2 medium hot banana chilies, minced Couldn’t find banana chilies so I roasted 2 poblano chilies for a nice kick!
2 TBSP (16gm) cumin, ground
1 TBSP (8gm) oregano
1 TBSP (8gm) sea salt (coarse)
1 TBSP (8gm) turmeric
4 cups (850gm/30oz) cooked or canned chick peas (about 2 cans)
½ cup (125gm/4oz) tomato paste I used an 8 ounce can of tomato sauce instead.
1. Heat olive oil in a large saucepan over medium to low heat. Add the garlic, veggies, and spices, cooking until soft, stirring occasionally.
2. Mash the chickpeas by hand, or in a food processor. Add the chickpeas and tomato paste to the saucepan, stirring until heated through.
Coconut Curry Sauce
This makes a delicious sauce as a separate meal with basmati rice; and it freezes well!
1 onion, peeled and chopped
2 cloves garlic
½ (2½ gm) tsp cumin, ground
¾ (3¾ gm) tsp sea salt (coarse)
3 TBSP (30gm) curry powder
3 TBSP (30gm) spelt flour (or all-purpose gluten-free flour)
3 cups (750ml/24oz) vegetable broth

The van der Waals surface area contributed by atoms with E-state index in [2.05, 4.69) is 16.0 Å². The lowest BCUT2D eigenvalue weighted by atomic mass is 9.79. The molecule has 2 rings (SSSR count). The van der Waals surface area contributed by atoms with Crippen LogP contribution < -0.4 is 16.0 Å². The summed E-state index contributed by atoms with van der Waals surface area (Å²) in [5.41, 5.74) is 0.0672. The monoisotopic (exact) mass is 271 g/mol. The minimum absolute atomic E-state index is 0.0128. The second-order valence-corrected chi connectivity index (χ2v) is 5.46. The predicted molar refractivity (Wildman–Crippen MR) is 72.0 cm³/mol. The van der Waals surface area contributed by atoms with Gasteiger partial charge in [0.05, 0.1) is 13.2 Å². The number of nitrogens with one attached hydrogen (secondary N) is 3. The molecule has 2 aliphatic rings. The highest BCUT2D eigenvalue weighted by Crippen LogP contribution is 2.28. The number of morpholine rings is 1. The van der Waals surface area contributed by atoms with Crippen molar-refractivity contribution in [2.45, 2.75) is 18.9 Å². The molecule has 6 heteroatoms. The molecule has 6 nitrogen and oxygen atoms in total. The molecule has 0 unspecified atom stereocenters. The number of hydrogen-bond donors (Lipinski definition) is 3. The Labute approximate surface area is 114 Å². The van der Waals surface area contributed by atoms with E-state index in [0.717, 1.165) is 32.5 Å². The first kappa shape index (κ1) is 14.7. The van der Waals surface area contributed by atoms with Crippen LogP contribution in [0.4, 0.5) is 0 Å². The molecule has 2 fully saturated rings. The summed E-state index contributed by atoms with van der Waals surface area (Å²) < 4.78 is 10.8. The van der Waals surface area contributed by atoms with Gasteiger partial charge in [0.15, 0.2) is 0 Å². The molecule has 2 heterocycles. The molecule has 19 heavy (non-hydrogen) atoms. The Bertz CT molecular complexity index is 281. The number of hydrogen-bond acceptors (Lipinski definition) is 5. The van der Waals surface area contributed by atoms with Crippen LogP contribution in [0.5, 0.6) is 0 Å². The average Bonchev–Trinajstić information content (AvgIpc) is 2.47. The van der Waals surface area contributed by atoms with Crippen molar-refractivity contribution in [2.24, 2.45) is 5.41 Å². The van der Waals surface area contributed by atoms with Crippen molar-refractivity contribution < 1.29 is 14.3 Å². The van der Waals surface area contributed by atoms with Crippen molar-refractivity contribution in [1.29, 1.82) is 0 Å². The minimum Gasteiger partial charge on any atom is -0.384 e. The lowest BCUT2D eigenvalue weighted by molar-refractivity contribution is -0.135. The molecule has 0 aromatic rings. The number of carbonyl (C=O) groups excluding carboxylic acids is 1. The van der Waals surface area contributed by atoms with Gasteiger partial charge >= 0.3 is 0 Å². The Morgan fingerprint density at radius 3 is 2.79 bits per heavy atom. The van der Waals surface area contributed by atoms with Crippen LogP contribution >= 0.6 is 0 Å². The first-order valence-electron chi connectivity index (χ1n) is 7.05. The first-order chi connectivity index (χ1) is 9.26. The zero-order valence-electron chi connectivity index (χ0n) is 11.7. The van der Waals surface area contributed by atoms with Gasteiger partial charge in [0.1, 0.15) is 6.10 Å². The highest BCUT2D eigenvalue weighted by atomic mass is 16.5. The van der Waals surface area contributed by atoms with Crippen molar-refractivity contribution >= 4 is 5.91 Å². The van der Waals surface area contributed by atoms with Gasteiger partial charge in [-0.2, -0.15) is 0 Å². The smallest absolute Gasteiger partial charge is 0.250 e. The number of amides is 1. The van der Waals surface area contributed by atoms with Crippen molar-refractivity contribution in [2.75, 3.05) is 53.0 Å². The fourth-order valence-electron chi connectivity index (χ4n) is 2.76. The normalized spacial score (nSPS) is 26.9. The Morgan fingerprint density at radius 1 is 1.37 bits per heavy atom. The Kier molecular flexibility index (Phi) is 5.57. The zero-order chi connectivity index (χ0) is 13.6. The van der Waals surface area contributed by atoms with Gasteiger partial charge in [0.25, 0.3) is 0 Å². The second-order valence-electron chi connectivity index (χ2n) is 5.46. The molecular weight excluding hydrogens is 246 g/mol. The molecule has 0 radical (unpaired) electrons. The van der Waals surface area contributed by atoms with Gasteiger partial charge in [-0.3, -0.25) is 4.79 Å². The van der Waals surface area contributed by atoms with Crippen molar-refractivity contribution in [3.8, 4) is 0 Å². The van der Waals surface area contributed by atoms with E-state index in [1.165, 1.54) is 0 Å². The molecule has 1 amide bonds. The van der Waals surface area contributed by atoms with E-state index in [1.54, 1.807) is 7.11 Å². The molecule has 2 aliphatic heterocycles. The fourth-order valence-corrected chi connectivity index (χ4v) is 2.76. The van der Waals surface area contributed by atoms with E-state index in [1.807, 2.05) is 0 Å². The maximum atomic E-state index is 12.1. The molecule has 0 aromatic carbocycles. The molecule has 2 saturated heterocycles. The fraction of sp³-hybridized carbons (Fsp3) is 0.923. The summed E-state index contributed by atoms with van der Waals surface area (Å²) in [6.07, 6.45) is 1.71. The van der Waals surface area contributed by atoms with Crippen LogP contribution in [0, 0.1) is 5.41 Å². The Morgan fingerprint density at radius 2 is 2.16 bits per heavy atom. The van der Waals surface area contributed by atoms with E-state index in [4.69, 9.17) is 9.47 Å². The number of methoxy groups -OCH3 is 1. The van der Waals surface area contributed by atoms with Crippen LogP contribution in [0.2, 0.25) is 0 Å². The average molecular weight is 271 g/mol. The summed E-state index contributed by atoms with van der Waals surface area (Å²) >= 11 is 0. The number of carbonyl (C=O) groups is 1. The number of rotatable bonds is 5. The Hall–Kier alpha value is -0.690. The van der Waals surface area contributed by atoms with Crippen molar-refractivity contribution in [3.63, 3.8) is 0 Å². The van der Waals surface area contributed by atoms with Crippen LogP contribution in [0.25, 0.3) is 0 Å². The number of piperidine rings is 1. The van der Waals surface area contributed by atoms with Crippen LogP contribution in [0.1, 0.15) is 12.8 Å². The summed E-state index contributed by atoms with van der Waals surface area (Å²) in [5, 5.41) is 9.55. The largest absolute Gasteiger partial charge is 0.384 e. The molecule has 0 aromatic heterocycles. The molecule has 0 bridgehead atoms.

2 cups (500ml/24oz) coconut milk
3 large tomatoes, diced
1. Heat a saucepan over medium heat, add the onion and garlic, cooking for 5 minutes, or until soft.
2. Add the spices, cooking for 1 minutes more. Add the flour and cook for 1 additional minute.
3. Gradually stir in the vegetable broth to prevent lumps. Once the flour has been incorporated, add the coconut milk and tomatoes, stirring occasionally.
4. Let it simmer for half an hour.
1 mango, peeled and cubed
1 jalapeno, finely chopped
1/4 cup cilantro, coarsely chopped
3 green onions, finely chopped
salt, to taste
Combine all ingredients and top the dosas with a spoonful.
Dosa Toppings, optional
¼ cup sliced almonds, lightly toasted
¼ cup (125gm) grated coconut omitted it
¼ cucumber, sliced omitted it as well